The following will place the cursor back at beginning of the previous row. It's up to you to place it in the right horizontal position (using $pos.X to move it sideways):

$pos = $host.ui.RawUI.get_cursorPosition()
$pos.Y -= 1
$host.UI.RawUI.set_cursorPosition($Pos)

Your current output is 27 spaces over, so $pos.X = 27 might work.

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This has nothing to do with file output. – Slogmeister Extraordinaire Feb 26 at 15:32
    
Its also not that bad. It can produce the correct output if you do $pos.X also. The problem is that if you pipe it to a file, two separate lines appear. – majkinetor Mar 25 at 11:08

Answer by shufler is correct. Stated another way: Instead of passing the values to Write-Output using the ARRAY FORM:

Write-Output "Parameters are:" $Year $Month $Day

or the equivalent by multiple calls to Write-Output:

Write-Output "Parameters are:" 
Write-Output $Year 
Write-Output $Month 
Write-Output $Day
Write-Output "Done."

Concatenate your components into a STRING VARIABLE first:

$msg="Parameters are: $Year $Month $Day"
Write-Output $msg

This will prevent the intermediate CRLFs caused by calling Write-Output multiple times (or ARRAY FORM), but of course will not suppress the final CRLF of the Write-Output commandlet. For that, you will have to write your own commandlet, use one of the other convoluted workarounds listed here, or wait until MS decides to support the -NoNewline option for Write-Output.

Your desire to provide a textual progress meter to the console (i.e. "....") as opposed to writing to a log file, should also be satisfied by using Write-Host. You can accomplish both by collecting the msg text into a variable for writing to the log AND using Write-Host to provide progress to the console. This functionality can be combined into your own commandlet for greatest code reuse.

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I much prefer this answer over the others. If you're calling properties of objects, you can't enclose them in quotes so I used: Write-Output ($msg = $MyObject.property + "Some text I want to include" + $Object.property) – Lewis Nov 2 '15 at 13:16
    
@Lewis You can certainly include object properties inside a string! Use the $() expression to surround any variable, e.g. "$($MyObject.Property) Some text I want to include $($Object.property)" – shufler Nov 7 '15 at 21:22
    
Good to know, thanks! – Lewis Dec 2 '15 at 14:40
    
This may work in the specific example provided, but there is still an extra line feed produced by Write-Output, you just can't see it because it's the last thing written. Reasonable workaround, but not a solution. There may be something consuming the resultant output that can't handle the trailing newline. – Slogmeister Extraordinaire Feb 26 at 15:27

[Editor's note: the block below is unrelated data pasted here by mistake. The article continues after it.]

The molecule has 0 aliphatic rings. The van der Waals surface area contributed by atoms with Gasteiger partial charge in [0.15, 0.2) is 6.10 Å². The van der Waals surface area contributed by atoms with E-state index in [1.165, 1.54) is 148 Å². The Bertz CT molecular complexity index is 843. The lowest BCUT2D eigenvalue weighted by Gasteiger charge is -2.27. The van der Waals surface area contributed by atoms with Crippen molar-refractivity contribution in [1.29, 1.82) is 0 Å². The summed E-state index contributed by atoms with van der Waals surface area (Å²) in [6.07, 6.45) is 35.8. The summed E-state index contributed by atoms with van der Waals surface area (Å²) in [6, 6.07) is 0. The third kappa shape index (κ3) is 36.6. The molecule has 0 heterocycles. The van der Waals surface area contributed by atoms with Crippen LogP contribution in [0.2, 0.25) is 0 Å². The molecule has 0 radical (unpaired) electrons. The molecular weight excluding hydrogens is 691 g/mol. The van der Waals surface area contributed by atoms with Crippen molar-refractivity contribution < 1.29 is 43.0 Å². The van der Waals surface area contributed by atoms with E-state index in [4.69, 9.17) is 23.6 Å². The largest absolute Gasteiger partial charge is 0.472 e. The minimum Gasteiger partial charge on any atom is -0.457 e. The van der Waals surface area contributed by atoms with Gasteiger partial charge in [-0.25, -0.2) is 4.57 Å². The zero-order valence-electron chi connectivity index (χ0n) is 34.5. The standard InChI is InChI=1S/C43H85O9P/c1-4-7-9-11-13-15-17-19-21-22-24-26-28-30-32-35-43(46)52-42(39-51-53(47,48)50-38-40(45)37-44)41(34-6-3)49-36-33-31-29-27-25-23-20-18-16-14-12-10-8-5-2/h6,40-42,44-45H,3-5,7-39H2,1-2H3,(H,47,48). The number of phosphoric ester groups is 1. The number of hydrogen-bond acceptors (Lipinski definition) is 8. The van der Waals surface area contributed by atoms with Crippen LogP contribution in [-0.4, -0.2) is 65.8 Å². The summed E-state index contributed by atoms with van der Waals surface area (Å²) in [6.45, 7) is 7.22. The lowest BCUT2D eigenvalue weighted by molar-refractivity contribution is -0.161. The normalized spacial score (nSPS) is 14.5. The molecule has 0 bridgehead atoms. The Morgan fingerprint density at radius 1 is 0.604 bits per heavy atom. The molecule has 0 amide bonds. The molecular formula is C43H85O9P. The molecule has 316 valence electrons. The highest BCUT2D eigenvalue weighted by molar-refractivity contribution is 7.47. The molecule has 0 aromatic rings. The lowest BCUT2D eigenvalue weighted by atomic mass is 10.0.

Not correct. The solution can not be done with a single command. – majkinetor Mar 25 at 11:10

Unfortunately, as noted in several answers and comments, Write-Host can be dangerous and cannot be piped to other processes. Write-Output doesn't have the -NoNewline flag.

But it seems that those are "*nix" ways to display progression, the "Powershell" way to do that seems to be Write-Progress: it displays a bar at the top of the powershell window with progress information, available from Powershell 3.0 onward see manual.

# total time to sleep 
$iis_start_sleep=120
# time to sleep between each notification
$iis_sleep_iteration=30

Write-Output ( "Sleeping {0} seconds ... " -f ($start_sleep) )
for ($i=1 ; $i -le ([int]$start_sleep/$sleep_iteration) ; $i++) {
    Start-Sleep -Seconds $sleep_iteration
    Write-Progress -CurrentOperation ("Sleep {0}s" -f ($start_sleep)) ( " {0}s ..." -f ($i*$sleep_iteration) )
}
Write-Progress -CurrentOperation ("Sleep {0}s" -f ($start_sleep)) -Completed "Done waiting for X to finish"
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It may not be terribly elegant, but it does exactly what OP requested. Note that the ISE messes with StdOut, so there will be no output. In order to see this script work it can't be run within the ISE.

$stdout=[System.Console]::OpenStandardOutput()
$strOutput="Enabling feature XYZ... "
$stdout.Write(([System.Text.Encoding]::ASCII.GetBytes($strOutput)),0,$strOutput.Length)
Enable-SPFeature...
$strOutput="Done"
$stdout.Write(([System.Text.Encoding]::ASCII.GetBytes($strOutput)),0,$strOutput.Length)
$stdout.Close()
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Not correct. If you put that to a file and pipe its output nothing appears. – majkinetor Mar 25 at 11:11

There seems to be no way to do this in Powershell. All of the above answers are not correct because they do not behave the way Write-Output behaves but more like Write-Host which doesn't have this problem anyway.

The closes solution seems to use Write-Host with the -NoNewLine parameter. You can not pipe this which is a problem generally, but there is a way to override this function as described at http://stackoverflow.com/a/28370042/82660, so you can easily make it accept parameter for output file. This is still far from good solution. With Start-Transcript this is more usable but that cmdlet has problems with native apps.

Write-Outputsimply can't do what you need in general context.